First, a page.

Friday, April 27, 2012

The amazing history of Moto-Electra Racing in the TTXGP

As we gear up for the 2012 TTXGP North America season opening race at Infineon Raceway, we learn that Moto-Electra Racing will not be at the race.  In a note on the teams Facebook page, Moto-Electric Racing team owner Brian Richardson posted a note (see text below) about their plans for the 2012 TTXGP racing season explaining their absence and that the team still intends to qualify for the 2012 TTXGP Championship race in Daytona.

This story is worth retelling some history, most of which is told in the video below, and which I was present to witness.

I first met the team (then called Team Electra, IIRC) in July 2009 at the Mid-Ohio race track.  I've never spent any time at race tracks, but because of the TTXGP race held in June 2009 that year I'd gotten the bug to see electric motorcycle racing.  The TTXGP team came to the Vintage Motorcycle Days event that's held every year at Mid-Ohio, and therefore I went to the event, to see what I could see, and write up some news articles.  Brian Richardson, Thad Wolff, Rob Prins, and others of that team were among the couple dozen people from various teams who showed up.




They were one of two teams whose bikes had a significant fairing of this sort.  At the time I'd been reading carefully Craig Vetter website and his discussion of fairings and aerodynamics, and was excited to see two bikes using fairings of this sort.  Unfortunately this sort of fairing is no longer legal in motorcycle racing and is no longer fashionable for motorcycles at all.

I next met Brian, Thad and the rest of the team the next May, at the 2010 TTXGP North America season opening race at Infineon Raceway.  By then they had redone the bike, using a new fairing.




Notice that the front wheel is uncovered.  That's what it takes nowadays to be a legal fairing, but it has worse aerodynamics than the previous fairing.  Fairings and aerodynamics aren't the point of this however.

Underneath the fairing was a vintage Norton Featherbed motorcycle frame, which is part of the story about this team.  That they've married old technology (Norton Featherbed motorcycle) with the newest of electric drive train and battery technology.  And done it on a shoestring budget, out of a former sheep barn turned motorcycle shop in a very rural part of Virginia.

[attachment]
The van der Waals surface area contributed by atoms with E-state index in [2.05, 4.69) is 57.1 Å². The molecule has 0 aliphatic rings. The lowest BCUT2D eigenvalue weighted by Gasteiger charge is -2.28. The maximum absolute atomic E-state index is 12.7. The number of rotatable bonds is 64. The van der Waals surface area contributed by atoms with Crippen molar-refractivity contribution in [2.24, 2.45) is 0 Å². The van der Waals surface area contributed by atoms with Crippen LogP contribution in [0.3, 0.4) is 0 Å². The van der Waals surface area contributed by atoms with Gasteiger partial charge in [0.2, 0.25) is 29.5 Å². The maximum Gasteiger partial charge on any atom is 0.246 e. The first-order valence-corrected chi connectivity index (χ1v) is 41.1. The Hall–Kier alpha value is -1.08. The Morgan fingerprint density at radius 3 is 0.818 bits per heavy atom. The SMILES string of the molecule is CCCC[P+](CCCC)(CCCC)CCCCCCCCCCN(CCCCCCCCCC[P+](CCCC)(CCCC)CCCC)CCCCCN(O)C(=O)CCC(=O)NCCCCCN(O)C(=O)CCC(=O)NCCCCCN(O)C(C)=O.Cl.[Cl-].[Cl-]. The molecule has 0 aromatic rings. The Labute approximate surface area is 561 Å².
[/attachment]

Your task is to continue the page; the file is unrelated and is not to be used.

There was an important thing which occurred that weekend that shows Brian Richardson's character.  During the actual race Thad Wolff was riding the bike very well and was on a time to make a strong 3rd place or maybe 2nd place, but in lap 3 (?) the bike failed and pulled to the side of the track.  It turned out what happened is a set screw failed, and because this set screw held in place a gizmo that helped the controller drive the motor, the bike stopped completely.  Set screws are the tiniest of parts, but sometimes it is the small things that topple a machine.  This meant that Brian Richardson had driven all the way from Virginia to California, to not even finish the race.

He was understandably sad, frustrated, maybe even depressed, and when I talked with him he looked unlikely to come to another race.  But, by the next race at the Race America track in Wisconsin, he was back in the game.  Throughout the TTXGP history I've seen Brian Richardson take setback after setback, and come back to race again and again.  His commitment to racing with his electric motorcycle is demonstrated by the lengths he had to drive to get to the races.  To participate, to keep his skin in the game, meant several cross country drives because while Brian is based in the Blue Ridge Mountains in Virginia most of the TTXGP races were held far far away.


The team raced in the 2010 and 2011 TTXGP seasons, as well as the joint TTXGP and FIM e-Power race in 2011 at the Laguna Seca Raceway.

In the fall of 2010 the team made a bit of history by being the first electric race bike to enter a gas bike race.  Not only did they enter, but they won convincingly, starting from the very end of the grid and by the end of the race were so far in front that the gas bikes were nowhere to be seen.

By the 2011 season the bike had changed again.